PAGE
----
Your back pocket
The backbone of National’s tax policy is putting more money in the pockets of middle- income New Zealanders who can do with it what they will.
Under a National- led government, people earning a salary of $ 52,000 or more would be richer to the tune of $ 1000 a year. People earning between $ 22,000 and $ 48,000 a year would be about $ 560 better off while people earning $ 15,000 or less would receive little to no benefit from tax cuts.
National is also looking at a second round of cuts in years two and three of its tenure. It will also increase the $ 14,000 income tax threshold to $ 22,000 and the $ 48,000 tax threshold to $ 52,000, meaning a tax reduction of $ 10.77 a week for anyone earning more than $ 22,000 a year, increasing to $ 20.38 a week for anyone earning more than $ 52,000.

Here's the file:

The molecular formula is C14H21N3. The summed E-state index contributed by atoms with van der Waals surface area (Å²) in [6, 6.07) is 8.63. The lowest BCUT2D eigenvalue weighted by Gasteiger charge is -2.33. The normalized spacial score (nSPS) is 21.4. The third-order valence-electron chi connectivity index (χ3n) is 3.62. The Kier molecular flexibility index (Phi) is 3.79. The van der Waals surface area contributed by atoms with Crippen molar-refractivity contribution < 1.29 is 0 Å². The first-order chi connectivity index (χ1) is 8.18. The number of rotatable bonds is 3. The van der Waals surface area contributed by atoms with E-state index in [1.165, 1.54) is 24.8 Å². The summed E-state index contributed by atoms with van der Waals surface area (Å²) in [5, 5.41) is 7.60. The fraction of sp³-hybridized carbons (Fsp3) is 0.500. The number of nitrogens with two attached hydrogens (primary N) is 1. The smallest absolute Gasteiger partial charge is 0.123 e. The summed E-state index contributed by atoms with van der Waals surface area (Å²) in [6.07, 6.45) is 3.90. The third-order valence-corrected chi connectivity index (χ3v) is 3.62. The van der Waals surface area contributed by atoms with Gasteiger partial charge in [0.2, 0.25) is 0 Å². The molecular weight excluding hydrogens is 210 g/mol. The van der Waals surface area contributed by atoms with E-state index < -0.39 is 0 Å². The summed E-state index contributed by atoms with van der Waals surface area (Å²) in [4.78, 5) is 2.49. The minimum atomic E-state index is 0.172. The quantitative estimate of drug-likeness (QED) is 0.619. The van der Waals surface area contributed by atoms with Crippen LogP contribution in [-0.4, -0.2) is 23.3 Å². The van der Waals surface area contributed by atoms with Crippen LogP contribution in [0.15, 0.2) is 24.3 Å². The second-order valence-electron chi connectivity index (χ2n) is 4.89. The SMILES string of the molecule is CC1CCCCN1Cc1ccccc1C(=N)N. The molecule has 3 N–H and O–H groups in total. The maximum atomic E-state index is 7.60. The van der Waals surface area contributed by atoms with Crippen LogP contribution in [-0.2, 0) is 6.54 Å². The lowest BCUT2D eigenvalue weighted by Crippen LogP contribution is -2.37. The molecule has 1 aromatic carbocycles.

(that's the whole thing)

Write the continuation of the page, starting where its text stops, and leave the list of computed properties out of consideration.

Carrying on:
However, the party will scrap the Independent Earners Tax Credit, which currently entitles people earning between $ 24,000 and $ 44,000 to an extra $ 10 a week.
National says these people will still be better off though as a result of its other tax policies. It will increase Working for Families tax credits, but not to the same extent as Labour. The party says it will raise the age of super to 67 after 2037.
Labour has ruled out tax cuts and would introduce taxes on commercial water use, a tourist tax and an Auckland regional fuel tax of up to 10c a litre.
It will significantly boost the money available to households earning under $ 57,000 a year through its Working for Families policy. For example, single- child families making $ 30,000 would get an extra $ 20, rising to $ 47 a week if they have two children or $ 74 with three children.
This compares with National’s $ 9.25 a week for single- children families, $ 36.06 for t wo children and $ 62.87 for three. But it’s with middleincome earners where Labour’s Working for Families policy most significantly diverges from National’s: A $ 55,000- a- year household with one